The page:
Thursday, June 28, 2012

On Marv Dahlgren's prodigious output and the purpose of a library

Three bucks to purchase,
hundreds of hours to master.
As I was idly visiting the Really Good Music Publishing site-- the people, you'll recall, who have reissued several out of print Marvin Dahlgren books- an overwhelming amount of material-- checking to see if they had come out with volume 2 of his Variations on Three Camps book, I discovered that they have not released that book yet. Which is fine, because just the first couple of pages of variations have been dominating my pad practice time since I got the book.

No, that volume has not been released yet. Instead, there are a ten or so other new or reissued Dahlgren books: Drum Set Control in 3/4 Time, Drum Set Control in 5/4 Time, Hihat Control, 16th Note Stickings, Triplet Stickings, Setudes (drum set etudes), and on and on. The man is a machine.

Between all of that, his more famous Four Way Coordination, and his slightly-more-familiar Accent On Accents (Vol. 1 and 2)-- all together more than a lifetime's worth of practice materials; in fact very few drummers could claim to have exhausted the possibilities of any one of those books-- you begin to have to confront the question of the point of it all. Why have on hand piles of books if there is virtually no possibility of ever being able to master them? Why buy more books when you haven't completely learned the ones you have? What the hell are we doing?

A few thoughts on those questions after the break:

What is a library? 
It's a collection of books and media to draw upon in the course of your daily work; a place to go for answers, for alternative ways of approaching musical or teaching problems, and if you're a little bit of a geek-- like me-- for inspiration. And since public and university libraries are generally pretty light on the stuff we want, drummers and teachers in the field generally have to build our own.

Cost vs. value
My view is that you've gotten your $10-25 value out of a book when you have learned any 3-5 pages thoroughly. If you end up doing more than that, consider it a free bonus from the author.

"I can never play all of that."
Maybe not, but you can play a lot of it-- you're going to be playing the drums for many, many years-- and to do that it needs to be immediately available to you. But playing all of it is not even the point-- it's more that having an excess of materials available means you can follow lines of lines of thought in your practice. In working on one thing you may use one or two pages from several books, resulting in a deeper understanding of the concept than if you just came at it from one angle.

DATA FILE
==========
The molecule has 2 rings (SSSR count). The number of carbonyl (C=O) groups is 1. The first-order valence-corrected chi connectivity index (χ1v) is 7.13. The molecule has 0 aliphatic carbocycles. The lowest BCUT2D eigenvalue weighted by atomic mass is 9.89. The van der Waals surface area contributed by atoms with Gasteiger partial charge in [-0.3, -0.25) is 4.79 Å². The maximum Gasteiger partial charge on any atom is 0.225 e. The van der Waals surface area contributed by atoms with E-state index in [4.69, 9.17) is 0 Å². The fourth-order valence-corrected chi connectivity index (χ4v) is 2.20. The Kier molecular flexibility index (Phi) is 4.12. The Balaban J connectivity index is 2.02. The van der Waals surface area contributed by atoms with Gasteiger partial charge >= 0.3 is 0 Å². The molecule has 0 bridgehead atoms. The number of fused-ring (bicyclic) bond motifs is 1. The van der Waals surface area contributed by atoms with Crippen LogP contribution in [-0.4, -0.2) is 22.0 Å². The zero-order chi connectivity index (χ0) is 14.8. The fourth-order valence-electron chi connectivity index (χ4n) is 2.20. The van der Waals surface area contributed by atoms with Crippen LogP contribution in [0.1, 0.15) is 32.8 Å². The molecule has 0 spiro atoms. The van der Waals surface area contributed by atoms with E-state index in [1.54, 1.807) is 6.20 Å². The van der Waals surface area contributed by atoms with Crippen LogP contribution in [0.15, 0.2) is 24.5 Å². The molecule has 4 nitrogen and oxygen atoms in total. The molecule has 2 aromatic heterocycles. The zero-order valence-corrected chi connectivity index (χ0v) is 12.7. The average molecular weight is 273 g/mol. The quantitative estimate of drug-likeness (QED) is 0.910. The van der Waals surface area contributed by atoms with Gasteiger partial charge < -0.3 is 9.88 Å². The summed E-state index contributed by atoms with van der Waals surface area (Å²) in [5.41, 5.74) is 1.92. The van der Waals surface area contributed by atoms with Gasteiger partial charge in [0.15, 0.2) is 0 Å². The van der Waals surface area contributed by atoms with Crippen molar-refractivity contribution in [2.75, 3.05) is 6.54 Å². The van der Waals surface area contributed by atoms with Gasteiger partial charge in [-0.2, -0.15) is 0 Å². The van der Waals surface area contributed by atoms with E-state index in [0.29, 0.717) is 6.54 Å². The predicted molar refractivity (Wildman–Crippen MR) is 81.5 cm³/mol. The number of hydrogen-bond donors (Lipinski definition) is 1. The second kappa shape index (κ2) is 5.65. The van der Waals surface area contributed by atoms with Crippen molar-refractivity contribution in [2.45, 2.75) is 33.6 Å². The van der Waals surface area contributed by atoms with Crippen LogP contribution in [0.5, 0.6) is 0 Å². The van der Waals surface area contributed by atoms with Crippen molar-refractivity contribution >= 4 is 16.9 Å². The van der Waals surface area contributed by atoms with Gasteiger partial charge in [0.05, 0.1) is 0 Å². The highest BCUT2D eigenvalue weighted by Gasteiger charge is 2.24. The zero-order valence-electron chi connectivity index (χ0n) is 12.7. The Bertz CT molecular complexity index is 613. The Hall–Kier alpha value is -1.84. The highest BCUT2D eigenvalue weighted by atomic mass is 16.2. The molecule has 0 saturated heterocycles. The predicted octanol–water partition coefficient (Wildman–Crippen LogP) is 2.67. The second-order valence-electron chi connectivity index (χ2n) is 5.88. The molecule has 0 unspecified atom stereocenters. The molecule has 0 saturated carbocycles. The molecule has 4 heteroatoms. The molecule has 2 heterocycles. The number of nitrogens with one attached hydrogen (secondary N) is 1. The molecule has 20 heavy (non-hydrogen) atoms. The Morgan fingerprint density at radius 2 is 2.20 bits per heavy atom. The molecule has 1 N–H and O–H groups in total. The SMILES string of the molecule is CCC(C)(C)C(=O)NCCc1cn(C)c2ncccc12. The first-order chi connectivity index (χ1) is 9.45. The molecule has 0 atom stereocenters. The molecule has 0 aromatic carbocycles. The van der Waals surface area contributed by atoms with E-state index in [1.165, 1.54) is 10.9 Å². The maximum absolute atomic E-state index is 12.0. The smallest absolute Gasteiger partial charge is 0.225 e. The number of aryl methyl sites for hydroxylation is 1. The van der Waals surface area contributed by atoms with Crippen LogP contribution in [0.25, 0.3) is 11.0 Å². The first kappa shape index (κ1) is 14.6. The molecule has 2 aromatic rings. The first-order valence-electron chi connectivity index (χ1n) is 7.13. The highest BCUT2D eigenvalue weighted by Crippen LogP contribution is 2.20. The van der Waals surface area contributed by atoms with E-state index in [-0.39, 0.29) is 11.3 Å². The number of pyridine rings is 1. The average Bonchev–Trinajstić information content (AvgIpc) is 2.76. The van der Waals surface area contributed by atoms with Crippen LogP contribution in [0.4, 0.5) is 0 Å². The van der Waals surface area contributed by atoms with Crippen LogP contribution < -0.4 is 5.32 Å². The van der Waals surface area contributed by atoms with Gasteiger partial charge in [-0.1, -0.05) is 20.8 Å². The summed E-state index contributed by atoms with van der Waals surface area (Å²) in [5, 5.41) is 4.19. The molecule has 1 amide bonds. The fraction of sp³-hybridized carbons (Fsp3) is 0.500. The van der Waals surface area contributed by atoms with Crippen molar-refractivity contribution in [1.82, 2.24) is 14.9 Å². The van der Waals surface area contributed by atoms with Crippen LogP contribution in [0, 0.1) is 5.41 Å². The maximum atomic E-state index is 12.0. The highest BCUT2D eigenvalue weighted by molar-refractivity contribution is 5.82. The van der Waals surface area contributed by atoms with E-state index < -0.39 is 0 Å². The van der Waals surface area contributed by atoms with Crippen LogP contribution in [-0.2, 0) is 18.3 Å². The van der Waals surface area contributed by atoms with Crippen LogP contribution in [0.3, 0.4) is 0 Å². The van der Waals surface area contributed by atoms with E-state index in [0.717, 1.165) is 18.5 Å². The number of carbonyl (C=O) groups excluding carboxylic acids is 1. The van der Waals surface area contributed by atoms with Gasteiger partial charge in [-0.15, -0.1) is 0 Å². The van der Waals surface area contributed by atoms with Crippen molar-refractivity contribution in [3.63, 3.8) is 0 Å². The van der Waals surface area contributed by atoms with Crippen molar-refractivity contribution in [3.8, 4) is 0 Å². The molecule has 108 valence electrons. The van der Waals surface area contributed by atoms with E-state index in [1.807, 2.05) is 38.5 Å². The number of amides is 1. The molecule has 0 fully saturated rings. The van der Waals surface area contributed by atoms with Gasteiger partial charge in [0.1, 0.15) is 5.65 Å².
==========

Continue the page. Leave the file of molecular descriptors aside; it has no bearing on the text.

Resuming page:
Why have ten different books covering the same thing?
Unique organization and logic, that's why. Very similar materials can have completely different implications as to where you can take them beyond the author's intent. When I look at a page of drum patterns I don't just see a bunch of licks, I see a music lesson; the content of the lesson is formed by the patterns the author chooses to include; the sequence of patterns, and its implicit logic; even differences in notation style can make a certain type interpretation of the same materials easy with one book and counterintuitive with another.

Cost of admission
There needs to be a functioning musical economy for your new found drumming skills to have any dollar value, and responsibility for that starts with each of us-- we have to put our own money into it as part of our regular monthly expenses. Just like WOW subscriptions, beer money, the data plan on our smart phones and all the other important things we pay for. Buying books and other music media is one form of that. Think of the cost as membership dues for being a drummer.

No comments: